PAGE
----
No Fault Found (NFF) problems regularly thwart those who operate and support aerospace and defence platforms.
This persistent problem is being tackled by Copernicus Technology; by the EPSRC Through-Life Engineering Services research centre at Cranfield University; and by UK and US industry working groups.
What is No Fault Found?
For fault diagnosis to be successful the genuine root cause of the fault must be isolated and rectified: the aircraft is then made serviceable and airworthy. NFFs occur when the root cause cannot be found. This leads to unsuccessful repairs which are then followed by recurrences of the original fault, known as ‘repeat arisings’.
How big is the problem?
The precise extent is difficult to quantify.
Published statistics are rarely definitive, yet they strongly indicate that avionics constitute 75% of aircraft NFF occurrences and that avionics NFF rates are approximately 40% or higher.
In an industry-wide 2012 survey conducted by Copernicus Technology:
67% of participants could not quantify the cost impact of NFF on their organisation
40% did not know the impact of NFF on Availability
Does your project team or squadron have performance measures for the mission impact of NFF, the cost of NFF and the ability to deal effectively with NFF?
No Fault Found and Intermittent Faults
Copernicus Technology’s experience in this field was fully echoed by the aforementioned NFF survey’s results. Intermittent faults, coupled with the maintenance capability to deal with them (ie experience, test equipment, training and troubleshooting manuals) comprise the leading cause of NFF problems. Intermittency in avionics and wiring is caused by degradation of their interconnections’ integrity, which results from the effects of the operating environment, maintenance disturbance and degradation mechanisms such as fretting corrosion. Intermittency may last for as little as nanoseconds, causing intermittent symptoms.
These are extremely difficult for technicians to detect and isolate during repairs, meaning that they routinely resort to speculative LRU replacements, only for the original fault to return.
What is the Impact?
The total cost of NFF comprises the costs of repeated sorties, plus all of the maintenance and logistics support man-hours and processing costs in Forward and Depth. How much does NFF cost the military across the Air, Land, Sea and C4I domains? Do program offices and integrated project teams know the true cost of the problem?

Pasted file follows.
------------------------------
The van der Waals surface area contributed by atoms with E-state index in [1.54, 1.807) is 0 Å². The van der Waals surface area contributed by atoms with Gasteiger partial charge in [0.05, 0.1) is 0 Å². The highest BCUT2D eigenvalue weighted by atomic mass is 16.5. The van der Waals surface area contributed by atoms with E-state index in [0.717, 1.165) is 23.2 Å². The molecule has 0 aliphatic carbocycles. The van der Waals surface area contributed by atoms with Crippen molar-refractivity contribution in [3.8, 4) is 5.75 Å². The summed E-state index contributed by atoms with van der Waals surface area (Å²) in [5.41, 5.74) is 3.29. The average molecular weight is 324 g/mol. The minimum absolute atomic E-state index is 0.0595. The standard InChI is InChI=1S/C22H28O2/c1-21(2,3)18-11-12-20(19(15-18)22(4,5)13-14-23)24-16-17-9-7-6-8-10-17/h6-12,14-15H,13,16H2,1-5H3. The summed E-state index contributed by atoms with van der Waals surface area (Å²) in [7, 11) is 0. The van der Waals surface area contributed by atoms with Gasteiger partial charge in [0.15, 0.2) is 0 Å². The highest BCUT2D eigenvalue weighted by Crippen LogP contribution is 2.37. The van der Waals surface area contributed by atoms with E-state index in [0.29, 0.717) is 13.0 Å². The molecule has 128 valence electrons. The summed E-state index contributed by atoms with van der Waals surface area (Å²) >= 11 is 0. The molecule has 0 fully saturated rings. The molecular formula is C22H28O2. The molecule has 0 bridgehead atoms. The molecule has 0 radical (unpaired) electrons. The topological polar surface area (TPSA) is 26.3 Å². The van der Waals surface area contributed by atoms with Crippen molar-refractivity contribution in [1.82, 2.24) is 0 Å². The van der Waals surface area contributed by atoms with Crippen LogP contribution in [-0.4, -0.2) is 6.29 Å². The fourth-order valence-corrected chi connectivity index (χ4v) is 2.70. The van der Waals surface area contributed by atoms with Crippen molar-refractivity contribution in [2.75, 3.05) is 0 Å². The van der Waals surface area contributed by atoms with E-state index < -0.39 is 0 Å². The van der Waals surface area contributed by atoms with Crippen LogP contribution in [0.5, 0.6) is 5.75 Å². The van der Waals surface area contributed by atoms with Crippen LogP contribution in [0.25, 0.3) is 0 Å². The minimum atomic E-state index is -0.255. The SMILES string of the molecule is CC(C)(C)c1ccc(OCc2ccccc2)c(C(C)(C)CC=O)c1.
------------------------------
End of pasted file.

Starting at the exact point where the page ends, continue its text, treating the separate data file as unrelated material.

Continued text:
The NFF research project at Cranfield is building on existing academic and industry data to investigate the cost of the problem in civil and military sectors. A 1997 IATA study estimated NFF costs of $100k per commercial aircraft per year; with NFF as prevalent as ever this now equates to over $180k per aircraft per year. British Airways estimated the annual cost impact at $20M in 2003, and since 2002 a FedEx programme to stop LRUs from being incorrectly sent for repair in NFF situations has been saving them over $2M per year.
Most significant of all is the impact on people. NFF hampers the achievement of operational objectives and incurs additional pressure for busy front-line and support personnel. There are few situations more frustrating than that in which aircrew spend hours planning and briefing for a mission-critical sortie, only to abandon it part way through because of an intermittent fault which the technicians are subsequently unable to diagnose or rectify. The frustration of the aircrew is reflected in equal measure by the frustration felt by those maintenance technicians whose best endeavours to repair the fault result in a dreaded NFF.
The impact of NFF is largely unseen – aircraft technicians are resolutely ‘can do’ people and work round NFF problems to get the job done.
But front-line personnel deserve better – they deserve solutions that genuinely reduce NFF, rather than solutions which are mere ‘sticking plasters’.
[This Copernicus Technology article was first published in the Defence Management Journal - Issue 58, Autumn 2012]